This week I have been focussing on trying to improve the speed of my double stroke rolls. Even if you have been playing for some time, it is sometimes worth revisiting the basic drum rudiments to see if improvements to technique can be made.
You are probably already familiar with the fact that the double stroke roll is played with two strokes of the right hand followed by two strokes on the left, like this: RRLLRRLL. The strokes are played evenly and cleanly.
The Key to Playing Fast Double Stroke Rolls
At lower speeds, you will be pushing down on each of the double strokes. But as you speed up there will come a point where you cannot play any faster using this technique. The key to playing faster is to use a controlled stick bounce for the second stroke – although you only play with one downstroke, the drum is struck twice.
I have been concentrating on starting slowly and building up to greater speeds. There comes a point where there is need to change technique from ‘individual strokes’ to ‘bounced strokes’. This so-called ‘breaking point’ should be clean and imperceptible from the listener’s point-of-view.
The key to the bounced double roll technique is stick control. I find that by slightly tightening the grip on the stick it is possible to a faster bounce, whereas a slightly looser grip will result in more delay.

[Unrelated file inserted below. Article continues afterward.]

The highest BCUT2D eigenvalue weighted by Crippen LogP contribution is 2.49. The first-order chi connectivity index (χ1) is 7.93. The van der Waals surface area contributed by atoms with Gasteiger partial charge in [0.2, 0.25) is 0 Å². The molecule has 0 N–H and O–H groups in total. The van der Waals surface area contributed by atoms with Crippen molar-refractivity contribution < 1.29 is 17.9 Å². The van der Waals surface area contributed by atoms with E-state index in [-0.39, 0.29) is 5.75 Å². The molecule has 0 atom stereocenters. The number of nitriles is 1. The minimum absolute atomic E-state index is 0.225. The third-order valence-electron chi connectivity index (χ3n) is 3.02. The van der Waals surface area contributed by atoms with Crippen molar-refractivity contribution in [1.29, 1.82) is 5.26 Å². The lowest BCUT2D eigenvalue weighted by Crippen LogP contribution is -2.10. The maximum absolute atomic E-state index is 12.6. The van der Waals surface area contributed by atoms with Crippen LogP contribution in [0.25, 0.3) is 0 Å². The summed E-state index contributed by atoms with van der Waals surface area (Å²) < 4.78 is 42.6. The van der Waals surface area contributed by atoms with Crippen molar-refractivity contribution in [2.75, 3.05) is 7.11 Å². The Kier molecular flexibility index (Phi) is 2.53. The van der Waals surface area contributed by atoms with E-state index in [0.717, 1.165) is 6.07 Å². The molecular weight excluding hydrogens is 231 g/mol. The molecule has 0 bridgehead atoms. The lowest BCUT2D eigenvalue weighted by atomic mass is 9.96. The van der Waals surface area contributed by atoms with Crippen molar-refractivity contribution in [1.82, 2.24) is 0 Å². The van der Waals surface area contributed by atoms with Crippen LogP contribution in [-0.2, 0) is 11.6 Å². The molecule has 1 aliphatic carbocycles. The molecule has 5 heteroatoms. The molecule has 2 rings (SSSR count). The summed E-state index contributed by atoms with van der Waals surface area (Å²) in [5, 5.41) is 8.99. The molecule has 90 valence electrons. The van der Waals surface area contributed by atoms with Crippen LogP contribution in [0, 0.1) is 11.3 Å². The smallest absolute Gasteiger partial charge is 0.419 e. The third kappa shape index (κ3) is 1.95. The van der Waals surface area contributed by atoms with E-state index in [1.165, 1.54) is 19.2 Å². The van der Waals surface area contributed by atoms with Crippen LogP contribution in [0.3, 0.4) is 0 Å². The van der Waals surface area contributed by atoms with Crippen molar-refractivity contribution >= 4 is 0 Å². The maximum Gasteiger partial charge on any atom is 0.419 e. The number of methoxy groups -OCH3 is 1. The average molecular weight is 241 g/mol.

Below is a video that you may find useful in your practising of the double stroke roll.
The Advantages of this Technique
This ‘bouncing’ technique does take a little bit of practice, but is worth persevering with because it can open up allsorts of new possibilities for your playing. If you want to play jazz it is essential for your playing technique but even rock drummers will benefit from adding it to their chops.
I have now started practicing the exact same technique but with the triple stroke roll. A little bit more challenging but I’m seeing improvements already.